When Can Puppies Control Their Bladder?

puppy looking at a puddle of urine

Most puppies can control their bladder around four to six months of age, although some puppies may gain control as soon as three months, others may take up to nine months. Up to that point, most puppies can “hold it in” for the same amount of months they are. A two-month puppy should be able to hold its bladder for two hours.

It is such an incomparable joy to have a new puppy in the house! Not only are they a great new companion, but they are also adorable! However, they usually demand a lot of time. A puppy is a big commitment because they are so young and need to be taught everything.

A critical skill in your puppy’s development is housebreaking. Your dog has a tiny bladder to start with and needs to be taught not to pee in the house. There will undoubtedly be accidents at one point or another. Still, your dog will eventually learn to hold its bladder longer. As they age, they do not need to pee as often.

Puppies can often be house trained by the time they are six months old. At this age, they can control their bladder very well.

How Long Can a Puppy Hold Their Bladder?

Many factors affect how long a puppy can hold its bladder. This ranges from age, size, and how far along you are in house training your puppy.

Age

The general rule with most puppies is they can hold their bladder depending on their age in months. Add one to their age in months, and that is how many hours they can go between potty breaks. If your dog is two months old, add one. This means they can usually go up to three hours between potty breaks.

This is not an end-all, be-all rule, but can work as a general time frame to determine when to take them out.

Some puppies can go much longer. Others may need more potty breaks. If they have more accidents on a schedule following these guidelines, take them out more often.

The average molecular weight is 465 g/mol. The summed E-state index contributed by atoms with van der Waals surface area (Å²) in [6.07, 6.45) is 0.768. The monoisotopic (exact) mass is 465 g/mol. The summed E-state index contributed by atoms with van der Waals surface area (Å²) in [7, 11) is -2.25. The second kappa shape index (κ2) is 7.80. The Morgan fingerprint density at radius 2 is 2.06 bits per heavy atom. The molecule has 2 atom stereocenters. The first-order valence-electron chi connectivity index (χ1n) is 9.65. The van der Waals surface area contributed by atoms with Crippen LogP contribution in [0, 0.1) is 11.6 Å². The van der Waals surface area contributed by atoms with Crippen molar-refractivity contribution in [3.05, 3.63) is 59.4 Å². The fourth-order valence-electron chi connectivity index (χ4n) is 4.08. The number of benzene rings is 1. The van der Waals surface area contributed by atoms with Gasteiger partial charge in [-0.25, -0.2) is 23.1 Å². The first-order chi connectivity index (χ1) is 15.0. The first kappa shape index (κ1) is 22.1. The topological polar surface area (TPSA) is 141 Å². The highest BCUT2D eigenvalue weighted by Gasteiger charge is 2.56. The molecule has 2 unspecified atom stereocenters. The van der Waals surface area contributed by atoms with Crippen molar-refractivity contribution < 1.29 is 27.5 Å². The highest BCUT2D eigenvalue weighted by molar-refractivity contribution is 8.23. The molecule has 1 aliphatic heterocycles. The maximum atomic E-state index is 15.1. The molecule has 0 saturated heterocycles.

House-Breaking

How long puppies hold their bladder also depends on if you are house training them. This has no effect on their bladder function, of course, but will help determine their peeing schedule.

If they have learned they are supposed to only pee outside, they will likely avoid peeing inside and try to hold their bladder longer.

If you have not house trained your puppy, however, they have no such reservations. This means that they’ll pee a lot more in the house because they think it’s ok. If you establish house training early on, you are less likely to have accidents inside.

Size

Size is also an important factor in how long a puppy can hold its pee. Smaller pups usually have smaller bladders, so they need to go outside more often. If your puppy is very large, it can likely go without urinating for a bit longer.

How to Avoid Accidents

If your puppy is having many accidents in the house, you can do a few things. The most important part is establishing a routine, but you can also rely on a pee pad if it becomes a big issue.

Take Your Dog Out Routinely

It is crucial to get your puppy into a routine as soon as possible after bringing them home. If you take them out and feed them at the same time every day, they will adapt to that. They will know when mealtimes or walks are coming and are less likely to work outside of that schedule.

First Thing in the Morning